Certainly, his widow Catherine Clark sailed to Melbourne, though she is hard to locate in any ship’s manifest. Old Mrs. Clark lived quietly in Church Street, Richmond, in the household of her youngest son (Elizabeth Trumble’s brother) David Stuart Clark (1838–1925), and their unmarried sister Catherine (1834–1903). Another sibling, Annie Christina, married at St. Kilda in 1870 a person who rejoiced in the name of John Herman Krom. Of the five children of this marriage, two daughters and a son predeceased Mrs. Krom, who died a widow in 1902, having been confined to the Austin Hospital with what, with leaden tact, a consulting physician described as a “rodent ulcer.” Mrs. Krom was survived by two Misses Krom, of whom the younger (also Annie) was still alive in 1936, and residing at 53 Mary Street, Kooyong.

William Trumble’s mother-in-law Catherine Clark died peacefully at her youngest son’s home in Richmond from natural causes: general “debility” and paralysis. She expired on January 4, 1877, aged seventy-eight.

Now, Catherine Clark was the youngest of the nine children of John “Stewart” (born 1756) of Balquhidder in Perthshire, Scotland, the place where Rob Roy died in 1734. Overshadowed by the dramatic mountain braes of Balquhidder, and more often than not enshrouded in ponderous mist, the eponymous village stands at the head of Loch Voil in the neighborhood of Stirling. John Stewart, also known locally as Ian mhor na Coille, or “Big John of Cuill,” was a redoubtable Gaelic-speaking Highland gentleman, for many years the schoolmaster at Strathyre and Callander. He was also clerk of sessions, and keeper of the local register of births, and marriages, including his own (on April 15, 1780) to Catherine’s mother, Margaret, the daughter of one Robert Buchanan and Janet, née Menteith.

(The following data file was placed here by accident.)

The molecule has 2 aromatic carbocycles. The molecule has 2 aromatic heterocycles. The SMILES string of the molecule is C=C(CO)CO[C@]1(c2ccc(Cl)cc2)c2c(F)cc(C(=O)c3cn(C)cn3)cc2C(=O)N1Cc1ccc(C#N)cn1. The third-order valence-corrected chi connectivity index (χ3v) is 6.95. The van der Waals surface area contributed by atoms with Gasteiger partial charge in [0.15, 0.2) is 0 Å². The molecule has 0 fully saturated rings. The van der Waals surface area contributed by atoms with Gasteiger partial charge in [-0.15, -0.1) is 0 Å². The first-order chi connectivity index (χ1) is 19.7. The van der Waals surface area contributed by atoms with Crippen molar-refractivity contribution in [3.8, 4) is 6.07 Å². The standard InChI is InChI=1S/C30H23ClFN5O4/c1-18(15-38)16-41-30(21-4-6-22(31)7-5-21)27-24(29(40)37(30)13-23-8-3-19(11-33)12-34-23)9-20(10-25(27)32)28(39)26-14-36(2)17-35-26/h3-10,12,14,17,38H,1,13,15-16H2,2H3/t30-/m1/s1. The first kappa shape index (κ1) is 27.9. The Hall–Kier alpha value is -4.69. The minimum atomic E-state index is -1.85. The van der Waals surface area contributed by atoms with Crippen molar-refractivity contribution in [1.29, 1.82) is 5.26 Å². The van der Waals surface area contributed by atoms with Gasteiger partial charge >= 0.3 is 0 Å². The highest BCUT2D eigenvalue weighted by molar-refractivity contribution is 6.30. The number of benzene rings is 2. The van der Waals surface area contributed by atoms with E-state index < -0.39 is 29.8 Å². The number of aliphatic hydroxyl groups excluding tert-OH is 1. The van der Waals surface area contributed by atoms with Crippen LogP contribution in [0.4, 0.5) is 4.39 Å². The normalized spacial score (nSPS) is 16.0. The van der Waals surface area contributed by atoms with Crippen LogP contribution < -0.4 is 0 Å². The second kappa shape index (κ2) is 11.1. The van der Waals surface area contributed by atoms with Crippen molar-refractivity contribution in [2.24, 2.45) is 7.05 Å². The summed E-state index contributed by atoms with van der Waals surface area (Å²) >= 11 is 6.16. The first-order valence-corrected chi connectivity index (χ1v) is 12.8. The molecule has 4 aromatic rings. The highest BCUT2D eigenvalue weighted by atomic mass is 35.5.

John Stewart’s father, meanwhile (Catherine Clark’s paternal grandfather), was James McTavish McAlester Stewart (1725–1796), also known locally as Seumas na Coille, or “James of the Wood.” This elder Stewart of Balquhidder joined the infamous Duke of Cumberland in the battle fought by the Anglo-Dutch armies against the wicked French at Fontenoy (modern Belgium) during the so-called War of the Austrian Succession. Though defeated on that day (May 11), the 42nd Highland (Black Watch) Regiment, in which James Stewart fought, distinguished themselves by “their own way of fighting,” i.e. with scarcely imaginable ferocity, and, as if to underline the point, our ancestor’s own well-worn Andrea Ferrara broadsword is today in the collection of the Scottish United Services Museum in Edinburgh Castle. Five times great grandfather Stewart was probably not aware that one of our other sixty-three thankfully unrelated five times great grandfathers, Sir James Campbell of Aberuchill and Kilbride, third baronet (1723–1812) (an equally doughty Pearson ancestor), also fought at the Battle of Fontenoy, but in a rather sniffier cavalry regiment: the Scots Greys.